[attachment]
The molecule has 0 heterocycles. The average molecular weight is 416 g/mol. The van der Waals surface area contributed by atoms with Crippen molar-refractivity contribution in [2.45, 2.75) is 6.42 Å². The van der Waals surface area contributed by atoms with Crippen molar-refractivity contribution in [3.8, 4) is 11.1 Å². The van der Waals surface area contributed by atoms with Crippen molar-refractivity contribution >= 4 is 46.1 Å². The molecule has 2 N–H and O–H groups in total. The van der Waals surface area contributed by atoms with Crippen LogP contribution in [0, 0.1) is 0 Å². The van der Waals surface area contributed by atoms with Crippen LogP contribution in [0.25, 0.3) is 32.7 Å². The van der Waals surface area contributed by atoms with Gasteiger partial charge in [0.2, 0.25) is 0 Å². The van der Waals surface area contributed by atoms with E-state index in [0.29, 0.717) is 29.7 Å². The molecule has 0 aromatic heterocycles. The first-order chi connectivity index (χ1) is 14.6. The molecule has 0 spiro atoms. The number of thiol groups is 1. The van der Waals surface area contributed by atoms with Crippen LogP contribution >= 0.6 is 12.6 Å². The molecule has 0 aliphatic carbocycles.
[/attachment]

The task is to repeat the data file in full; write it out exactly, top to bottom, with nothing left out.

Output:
The molecule has 0 heterocycles. The average molecular weight is 416 g/mol. The van der Waals surface area contributed by atoms with Crippen molar-refractivity contribution in [2.45, 2.75) is 6.42 Å². The van der Waals surface area contributed by atoms with Crippen molar-refractivity contribution in [3.8, 4) is 11.1 Å². The van der Waals surface area contributed by atoms with Crippen molar-refractivity contribution >= 4 is 46.1 Å². The molecule has 2 N–H and O–H groups in total. The van der Waals surface area contributed by atoms with Crippen LogP contribution in [0, 0.1) is 0 Å². The van der Waals surface area contributed by atoms with Crippen LogP contribution in [0.25, 0.3) is 32.7 Å². The van der Waals surface area contributed by atoms with Gasteiger partial charge in [0.2, 0.25) is 0 Å². The van der Waals surface area contributed by atoms with E-state index in [0.29, 0.717) is 29.7 Å². The molecule has 0 aromatic heterocycles. The first-order chi connectivity index (χ1) is 14.6. The molecule has 0 spiro atoms. The number of thiol groups is 1. The van der Waals surface area contributed by atoms with Crippen LogP contribution >= 0.6 is 12.6 Å². The molecule has 0 aliphatic carbocycles.